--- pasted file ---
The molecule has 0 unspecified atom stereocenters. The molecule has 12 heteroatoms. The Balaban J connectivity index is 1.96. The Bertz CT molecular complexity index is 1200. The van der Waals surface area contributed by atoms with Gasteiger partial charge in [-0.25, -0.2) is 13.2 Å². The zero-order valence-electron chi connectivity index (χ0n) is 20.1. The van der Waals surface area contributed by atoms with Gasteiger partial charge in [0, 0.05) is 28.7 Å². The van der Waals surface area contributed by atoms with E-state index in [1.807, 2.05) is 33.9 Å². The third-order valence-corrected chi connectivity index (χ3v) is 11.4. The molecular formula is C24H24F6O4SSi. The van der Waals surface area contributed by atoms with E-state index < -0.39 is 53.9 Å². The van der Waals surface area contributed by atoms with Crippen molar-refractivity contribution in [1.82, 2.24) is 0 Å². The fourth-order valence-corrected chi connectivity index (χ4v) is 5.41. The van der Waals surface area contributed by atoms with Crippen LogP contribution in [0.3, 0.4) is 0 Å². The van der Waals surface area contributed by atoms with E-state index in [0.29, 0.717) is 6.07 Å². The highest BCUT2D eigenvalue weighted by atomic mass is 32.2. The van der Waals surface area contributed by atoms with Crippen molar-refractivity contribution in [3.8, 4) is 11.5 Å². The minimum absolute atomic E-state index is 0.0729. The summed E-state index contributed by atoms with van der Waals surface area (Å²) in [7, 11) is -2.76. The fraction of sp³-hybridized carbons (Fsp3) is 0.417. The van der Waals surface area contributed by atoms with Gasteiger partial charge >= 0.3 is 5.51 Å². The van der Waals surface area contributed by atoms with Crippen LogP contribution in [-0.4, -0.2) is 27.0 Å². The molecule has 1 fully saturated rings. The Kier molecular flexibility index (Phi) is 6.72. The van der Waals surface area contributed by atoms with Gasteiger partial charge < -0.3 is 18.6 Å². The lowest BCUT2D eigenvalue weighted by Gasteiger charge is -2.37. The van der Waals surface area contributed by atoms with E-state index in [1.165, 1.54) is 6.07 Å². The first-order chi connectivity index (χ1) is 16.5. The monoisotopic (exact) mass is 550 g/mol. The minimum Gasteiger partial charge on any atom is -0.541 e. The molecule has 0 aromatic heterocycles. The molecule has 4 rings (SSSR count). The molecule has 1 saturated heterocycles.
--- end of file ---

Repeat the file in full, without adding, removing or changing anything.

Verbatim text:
The molecule has 0 unspecified atom stereocenters. The molecule has 12 heteroatoms. The Balaban J connectivity index is 1.96. The Bertz CT molecular complexity index is 1200. The van der Waals surface area contributed by atoms with Gasteiger partial charge in [-0.25, -0.2) is 13.2 Å². The zero-order valence-electron chi connectivity index (χ0n) is 20.1. The van der Waals surface area contributed by atoms with Gasteiger partial charge in [0, 0.05) is 28.7 Å². The van der Waals surface area contributed by atoms with E-state index in [1.807, 2.05) is 33.9 Å². The third-order valence-corrected chi connectivity index (χ3v) is 11.4. The molecular formula is C24H24F6O4SSi. The van der Waals surface area contributed by atoms with E-state index < -0.39 is 53.9 Å². The van der Waals surface area contributed by atoms with Crippen molar-refractivity contribution in [1.82, 2.24) is 0 Å². The fourth-order valence-corrected chi connectivity index (χ4v) is 5.41. The van der Waals surface area contributed by atoms with Crippen LogP contribution in [0.3, 0.4) is 0 Å². The van der Waals surface area contributed by atoms with E-state index in [0.29, 0.717) is 6.07 Å². The highest BCUT2D eigenvalue weighted by atomic mass is 32.2. The van der Waals surface area contributed by atoms with Crippen molar-refractivity contribution in [3.8, 4) is 11.5 Å². The minimum absolute atomic E-state index is 0.0729. The summed E-state index contributed by atoms with van der Waals surface area (Å²) in [7, 11) is -2.76. The fraction of sp³-hybridized carbons (Fsp3) is 0.417. The van der Waals surface area contributed by atoms with Gasteiger partial charge >= 0.3 is 5.51 Å². The van der Waals surface area contributed by atoms with Crippen LogP contribution in [-0.4, -0.2) is 27.0 Å². The molecule has 1 fully saturated rings. The Kier molecular flexibility index (Phi) is 6.72. The van der Waals surface area contributed by atoms with Gasteiger partial charge < -0.3 is 18.6 Å². The lowest BCUT2D eigenvalue weighted by Gasteiger charge is -2.37. The van der Waals surface area contributed by atoms with E-state index in [1.165, 1.54) is 6.07 Å². The first-order chi connectivity index (χ1) is 16.5. The monoisotopic (exact) mass is 550 g/mol. The minimum Gasteiger partial charge on any atom is -0.541 e. The molecule has 0 aromatic heterocycles. The molecule has 4 rings (SSSR count). The molecule has 1 saturated heterocycles.